She said: “I was thrilled by that and it’s a huge honour to mark the first public reading since Benedict’s wonderful reading at Leicester Cathedral. It’s going to be pretty special – especially for me.”

Ms Langley said she is determined to once again right a historical wrong.

“The Looking for Richard project told us very clearly that all of the writers and historians on Richard III, about from two or three, they all believed the story that his bones had been thrown in the River Soar.

“They believed it because it fitted with the archetypal villain, the archetypal Tudor history and Shakespearean history. Because we questioned that and proved it was indeed a complete myth that I think this question of what happened to the princes really needs looking into now.”

The suspects

Richard III

The prime suspect, escorted Edward V to the Tower of London where he was last seen.

Motive – insecure hold on the monarchy due to the way he obtained the crown, faced rebellions from the Yorkists loyal to Edward IV prior to Parliament conforming his title to the throne in January 1484.

Evidence – circumstantial. Ms Langley argues that it would have better served Richard III to display the dead bodies in public to prevent pretenders to the throne coming forward.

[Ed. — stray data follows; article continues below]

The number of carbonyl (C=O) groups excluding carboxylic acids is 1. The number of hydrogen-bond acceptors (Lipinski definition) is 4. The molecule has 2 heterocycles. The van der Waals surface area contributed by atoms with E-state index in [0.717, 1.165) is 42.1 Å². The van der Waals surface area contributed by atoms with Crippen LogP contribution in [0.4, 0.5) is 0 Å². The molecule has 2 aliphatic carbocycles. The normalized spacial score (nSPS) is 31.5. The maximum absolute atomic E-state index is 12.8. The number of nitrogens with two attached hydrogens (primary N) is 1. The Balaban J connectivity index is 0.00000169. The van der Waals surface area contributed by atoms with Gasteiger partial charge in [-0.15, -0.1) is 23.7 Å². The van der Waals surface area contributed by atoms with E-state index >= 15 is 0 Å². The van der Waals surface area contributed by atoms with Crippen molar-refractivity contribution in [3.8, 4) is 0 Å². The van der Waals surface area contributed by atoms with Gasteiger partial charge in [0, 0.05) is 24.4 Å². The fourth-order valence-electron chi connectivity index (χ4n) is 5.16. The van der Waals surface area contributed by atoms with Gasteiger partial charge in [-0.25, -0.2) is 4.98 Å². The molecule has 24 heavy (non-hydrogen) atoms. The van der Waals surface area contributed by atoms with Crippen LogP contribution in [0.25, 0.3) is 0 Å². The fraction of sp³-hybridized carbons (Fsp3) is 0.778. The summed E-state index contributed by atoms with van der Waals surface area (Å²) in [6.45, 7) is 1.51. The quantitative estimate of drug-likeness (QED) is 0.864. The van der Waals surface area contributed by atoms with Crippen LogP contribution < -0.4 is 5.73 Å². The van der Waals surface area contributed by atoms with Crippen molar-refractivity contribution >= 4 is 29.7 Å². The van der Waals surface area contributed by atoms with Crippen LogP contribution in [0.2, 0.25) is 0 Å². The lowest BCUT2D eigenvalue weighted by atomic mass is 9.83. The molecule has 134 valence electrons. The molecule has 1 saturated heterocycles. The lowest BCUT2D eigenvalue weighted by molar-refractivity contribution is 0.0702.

Henry VII (Henry Tudor)

Richard III’s rival who defeated his forces at the Battle of Bosworth.

Motive – executed rival claimants to the throne following his coronation.

Evidence – Henry Tudor was out of the country at the time of the princes’ disappearance and so could only have murdered them post-accession. Historians have called the theory the only plausible alternative to Richard III’s being the killer.

Henry Stafford

2nd Duke of Buckingham, kingmaker and breaker: played a major role in the rise and fall of Richard III.

Motive – held a claim to the throne through the House of Beaufort family.

Evidence – a manuscript found in the early 1980s in the College of Arms collection states that the princes were murdered “be [by] the vise” of the Duke of Buckingham. There is some argument over whether “vise” means “advice” or “devise”.

Sir James Tyrell

English knight, loyal servant to Richard III.

Motive – following the orders of his king.

Evidence – said to have confessed under torture to the murder of the princes before his execution for treason in 1502, according to Sir Thomas More’s The History of King Richard III. The original document containing his confession  was never produced. Shakespeare portrayed  Tyrell as the murderer in his play Richard III.